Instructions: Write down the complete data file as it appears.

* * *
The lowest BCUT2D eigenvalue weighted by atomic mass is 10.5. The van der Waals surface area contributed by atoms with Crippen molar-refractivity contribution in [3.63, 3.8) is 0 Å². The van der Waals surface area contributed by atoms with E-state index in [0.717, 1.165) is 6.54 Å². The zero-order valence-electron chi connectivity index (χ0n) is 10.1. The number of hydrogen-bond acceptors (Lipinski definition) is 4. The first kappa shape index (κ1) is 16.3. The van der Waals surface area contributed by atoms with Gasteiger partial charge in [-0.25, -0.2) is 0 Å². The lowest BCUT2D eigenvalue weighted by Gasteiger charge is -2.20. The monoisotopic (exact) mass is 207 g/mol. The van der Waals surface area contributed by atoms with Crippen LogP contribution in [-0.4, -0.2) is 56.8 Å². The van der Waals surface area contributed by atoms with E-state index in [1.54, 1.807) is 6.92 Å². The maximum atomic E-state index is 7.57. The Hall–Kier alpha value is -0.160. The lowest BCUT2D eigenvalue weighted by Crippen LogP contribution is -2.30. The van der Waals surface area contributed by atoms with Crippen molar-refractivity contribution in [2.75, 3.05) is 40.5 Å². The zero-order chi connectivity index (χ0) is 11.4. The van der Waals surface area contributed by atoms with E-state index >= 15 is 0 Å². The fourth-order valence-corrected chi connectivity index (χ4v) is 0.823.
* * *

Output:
The lowest BCUT2D eigenvalue weighted by atomic mass is 10.5. The van der Waals surface area contributed by atoms with Crippen molar-refractivity contribution in [3.63, 3.8) is 0 Å². The van der Waals surface area contributed by atoms with E-state index in [0.717, 1.165) is 6.54 Å². The zero-order valence-electron chi connectivity index (χ0n) is 10.1. The number of hydrogen-bond acceptors (Lipinski definition) is 4. The first kappa shape index (κ1) is 16.3. The van der Waals surface area contributed by atoms with Gasteiger partial charge in [-0.25, -0.2) is 0 Å². The lowest BCUT2D eigenvalue weighted by Gasteiger charge is -2.20. The monoisotopic (exact) mass is 207 g/mol. The van der Waals surface area contributed by atoms with Crippen LogP contribution in [-0.4, -0.2) is 56.8 Å². The van der Waals surface area contributed by atoms with E-state index in [1.54, 1.807) is 6.92 Å². The maximum atomic E-state index is 7.57. The Hall–Kier alpha value is -0.160. The lowest BCUT2D eigenvalue weighted by Crippen LogP contribution is -2.30. The van der Waals surface area contributed by atoms with Crippen molar-refractivity contribution in [2.75, 3.05) is 40.5 Å². The zero-order chi connectivity index (χ0) is 11.4. The van der Waals surface area contributed by atoms with E-state index >= 15 is 0 Å². The fourth-order valence-corrected chi connectivity index (χ4v) is 0.823.